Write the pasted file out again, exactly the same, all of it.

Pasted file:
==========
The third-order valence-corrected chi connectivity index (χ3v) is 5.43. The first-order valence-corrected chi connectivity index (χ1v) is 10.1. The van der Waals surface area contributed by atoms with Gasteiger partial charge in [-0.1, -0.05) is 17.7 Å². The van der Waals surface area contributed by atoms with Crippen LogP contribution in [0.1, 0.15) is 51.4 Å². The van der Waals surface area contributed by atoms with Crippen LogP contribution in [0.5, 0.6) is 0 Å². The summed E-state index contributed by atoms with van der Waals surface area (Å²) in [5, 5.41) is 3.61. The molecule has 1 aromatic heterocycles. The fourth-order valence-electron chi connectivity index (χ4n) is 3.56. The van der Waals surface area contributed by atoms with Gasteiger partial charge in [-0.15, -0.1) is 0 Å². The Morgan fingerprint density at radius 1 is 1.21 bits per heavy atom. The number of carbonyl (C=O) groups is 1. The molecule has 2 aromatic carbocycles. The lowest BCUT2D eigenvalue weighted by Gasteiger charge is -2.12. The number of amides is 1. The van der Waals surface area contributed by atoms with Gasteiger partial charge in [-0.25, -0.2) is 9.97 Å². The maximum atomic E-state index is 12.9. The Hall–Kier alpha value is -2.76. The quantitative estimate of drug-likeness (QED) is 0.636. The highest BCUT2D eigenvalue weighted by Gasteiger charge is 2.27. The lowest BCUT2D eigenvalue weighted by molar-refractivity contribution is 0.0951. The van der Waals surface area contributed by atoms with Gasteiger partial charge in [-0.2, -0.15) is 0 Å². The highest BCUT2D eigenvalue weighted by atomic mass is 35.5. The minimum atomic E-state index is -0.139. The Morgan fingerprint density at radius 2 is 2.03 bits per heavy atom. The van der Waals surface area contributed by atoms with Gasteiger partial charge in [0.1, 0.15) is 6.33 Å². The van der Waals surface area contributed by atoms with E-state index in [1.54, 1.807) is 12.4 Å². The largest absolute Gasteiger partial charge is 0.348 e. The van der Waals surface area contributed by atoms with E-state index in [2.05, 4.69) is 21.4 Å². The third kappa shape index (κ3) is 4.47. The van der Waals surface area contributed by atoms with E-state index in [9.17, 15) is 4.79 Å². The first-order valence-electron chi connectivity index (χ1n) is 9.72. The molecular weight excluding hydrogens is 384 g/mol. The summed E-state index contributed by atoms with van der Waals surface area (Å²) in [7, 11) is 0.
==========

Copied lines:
The third-order valence-corrected chi connectivity index (χ3v) is 5.43. The first-order valence-corrected chi connectivity index (χ1v) is 10.1. The van der Waals surface area contributed by atoms with Gasteiger partial charge in [-0.1, -0.05) is 17.7 Å². The van der Waals surface area contributed by atoms with Crippen LogP contribution in [0.1, 0.15) is 51.4 Å². The van der Waals surface area contributed by atoms with Crippen LogP contribution in [0.5, 0.6) is 0 Å². The summed E-state index contributed by atoms with van der Waals surface area (Å²) in [5, 5.41) is 3.61. The molecule has 1 aromatic heterocycles. The fourth-order valence-electron chi connectivity index (χ4n) is 3.56. The van der Waals surface area contributed by atoms with Gasteiger partial charge in [-0.15, -0.1) is 0 Å². The Morgan fingerprint density at radius 1 is 1.21 bits per heavy atom. The number of carbonyl (C=O) groups is 1. The molecule has 2 aromatic carbocycles. The lowest BCUT2D eigenvalue weighted by Gasteiger charge is -2.12. The number of amides is 1. The van der Waals surface area contributed by atoms with Gasteiger partial charge in [-0.25, -0.2) is 9.97 Å². The maximum atomic E-state index is 12.9. The Hall–Kier alpha value is -2.76. The quantitative estimate of drug-likeness (QED) is 0.636. The highest BCUT2D eigenvalue weighted by Gasteiger charge is 2.27. The lowest BCUT2D eigenvalue weighted by molar-refractivity contribution is 0.0951. The van der Waals surface area contributed by atoms with Gasteiger partial charge in [-0.2, -0.15) is 0 Å². The highest BCUT2D eigenvalue weighted by atomic mass is 35.5. The minimum atomic E-state index is -0.139. The Morgan fingerprint density at radius 2 is 2.03 bits per heavy atom. The van der Waals surface area contributed by atoms with Gasteiger partial charge in [0.1, 0.15) is 6.33 Å². The van der Waals surface area contributed by atoms with E-state index in [1.54, 1.807) is 12.4 Å². The largest absolute Gasteiger partial charge is 0.348 e. The van der Waals surface area contributed by atoms with E-state index in [2.05, 4.69) is 21.4 Å². The third kappa shape index (κ3) is 4.47. The van der Waals surface area contributed by atoms with E-state index in [9.17, 15) is 4.79 Å². The first-order valence-electron chi connectivity index (χ1n) is 9.72. The molecular weight excluding hydrogens is 384 g/mol. The summed E-state index contributed by atoms with van der Waals surface area (Å²) in [7, 11) is 0.